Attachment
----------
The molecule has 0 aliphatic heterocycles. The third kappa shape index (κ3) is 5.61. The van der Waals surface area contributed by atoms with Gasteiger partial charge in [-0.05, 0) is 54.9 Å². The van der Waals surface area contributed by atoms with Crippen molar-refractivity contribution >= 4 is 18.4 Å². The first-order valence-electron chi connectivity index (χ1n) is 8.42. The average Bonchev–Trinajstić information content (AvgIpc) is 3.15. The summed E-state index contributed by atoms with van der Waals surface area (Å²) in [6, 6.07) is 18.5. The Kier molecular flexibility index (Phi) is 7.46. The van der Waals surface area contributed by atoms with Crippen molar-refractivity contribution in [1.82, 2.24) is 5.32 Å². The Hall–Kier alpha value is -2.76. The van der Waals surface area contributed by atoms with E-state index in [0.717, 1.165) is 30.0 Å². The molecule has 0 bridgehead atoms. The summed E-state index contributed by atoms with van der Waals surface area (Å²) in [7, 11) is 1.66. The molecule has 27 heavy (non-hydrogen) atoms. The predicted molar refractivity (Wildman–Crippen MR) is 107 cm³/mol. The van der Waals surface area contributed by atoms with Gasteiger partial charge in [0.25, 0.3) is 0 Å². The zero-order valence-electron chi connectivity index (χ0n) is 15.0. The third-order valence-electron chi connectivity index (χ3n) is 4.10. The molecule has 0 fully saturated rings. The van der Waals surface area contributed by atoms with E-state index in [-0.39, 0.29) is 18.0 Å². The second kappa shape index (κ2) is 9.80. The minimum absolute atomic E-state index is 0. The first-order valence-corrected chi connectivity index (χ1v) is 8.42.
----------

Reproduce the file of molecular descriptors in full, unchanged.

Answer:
The molecule has 0 aliphatic heterocycles. The third kappa shape index (κ3) is 5.61. The van der Waals surface area contributed by atoms with Gasteiger partial charge in [-0.05, 0) is 54.9 Å². The van der Waals surface area contributed by atoms with Crippen molar-refractivity contribution >= 4 is 18.4 Å². The first-order valence-electron chi connectivity index (χ1n) is 8.42. The average Bonchev–Trinajstić information content (AvgIpc) is 3.15. The summed E-state index contributed by atoms with van der Waals surface area (Å²) in [6, 6.07) is 18.5. The Kier molecular flexibility index (Phi) is 7.46. The van der Waals surface area contributed by atoms with Crippen molar-refractivity contribution in [1.82, 2.24) is 5.32 Å². The Hall–Kier alpha value is -2.76. The van der Waals surface area contributed by atoms with E-state index in [0.717, 1.165) is 30.0 Å². The molecule has 0 bridgehead atoms. The summed E-state index contributed by atoms with van der Waals surface area (Å²) in [7, 11) is 1.66. The molecule has 27 heavy (non-hydrogen) atoms. The predicted molar refractivity (Wildman–Crippen MR) is 107 cm³/mol. The van der Waals surface area contributed by atoms with Gasteiger partial charge in [0.25, 0.3) is 0 Å². The zero-order valence-electron chi connectivity index (χ0n) is 15.0. The third-order valence-electron chi connectivity index (χ3n) is 4.10. The molecule has 0 fully saturated rings. The van der Waals surface area contributed by atoms with E-state index in [-0.39, 0.29) is 18.0 Å². The second kappa shape index (κ2) is 9.80. The minimum absolute atomic E-state index is 0. The first-order valence-corrected chi connectivity index (χ1v) is 8.42.